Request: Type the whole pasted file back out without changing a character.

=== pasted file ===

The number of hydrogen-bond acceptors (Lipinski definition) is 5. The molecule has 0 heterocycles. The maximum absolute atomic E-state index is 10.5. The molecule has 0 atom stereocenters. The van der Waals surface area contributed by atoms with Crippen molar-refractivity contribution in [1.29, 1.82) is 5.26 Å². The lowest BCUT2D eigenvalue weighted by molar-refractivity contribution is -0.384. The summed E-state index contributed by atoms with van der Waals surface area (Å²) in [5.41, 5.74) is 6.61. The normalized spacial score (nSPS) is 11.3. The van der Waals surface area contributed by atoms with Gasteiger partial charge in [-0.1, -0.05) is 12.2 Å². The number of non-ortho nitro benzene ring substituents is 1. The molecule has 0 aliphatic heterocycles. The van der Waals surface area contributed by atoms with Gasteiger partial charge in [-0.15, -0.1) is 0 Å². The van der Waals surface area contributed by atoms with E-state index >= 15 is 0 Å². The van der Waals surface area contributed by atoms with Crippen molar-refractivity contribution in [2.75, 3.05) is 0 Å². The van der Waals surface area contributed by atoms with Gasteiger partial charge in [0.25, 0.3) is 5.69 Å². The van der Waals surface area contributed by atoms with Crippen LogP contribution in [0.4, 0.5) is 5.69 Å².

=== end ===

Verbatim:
The number of hydrogen-bond acceptors (Lipinski definition) is 5. The molecule has 0 heterocycles. The maximum absolute atomic E-state index is 10.5. The molecule has 0 atom stereocenters. The van der Waals surface area contributed by atoms with Crippen molar-refractivity contribution in [1.29, 1.82) is 5.26 Å². The lowest BCUT2D eigenvalue weighted by molar-refractivity contribution is -0.384. The summed E-state index contributed by atoms with van der Waals surface area (Å²) in [5.41, 5.74) is 6.61. The normalized spacial score (nSPS) is 11.3. The van der Waals surface area contributed by atoms with Gasteiger partial charge in [-0.1, -0.05) is 12.2 Å². The number of non-ortho nitro benzene ring substituents is 1. The molecule has 0 aliphatic heterocycles. The van der Waals surface area contributed by atoms with Gasteiger partial charge in [-0.15, -0.1) is 0 Å². The van der Waals surface area contributed by atoms with E-state index >= 15 is 0 Å². The van der Waals surface area contributed by atoms with Crippen molar-refractivity contribution in [2.75, 3.05) is 0 Å². The van der Waals surface area contributed by atoms with Gasteiger partial charge in [0.25, 0.3) is 5.69 Å². The van der Waals surface area contributed by atoms with Crippen LogP contribution in [0.4, 0.5) is 5.69 Å².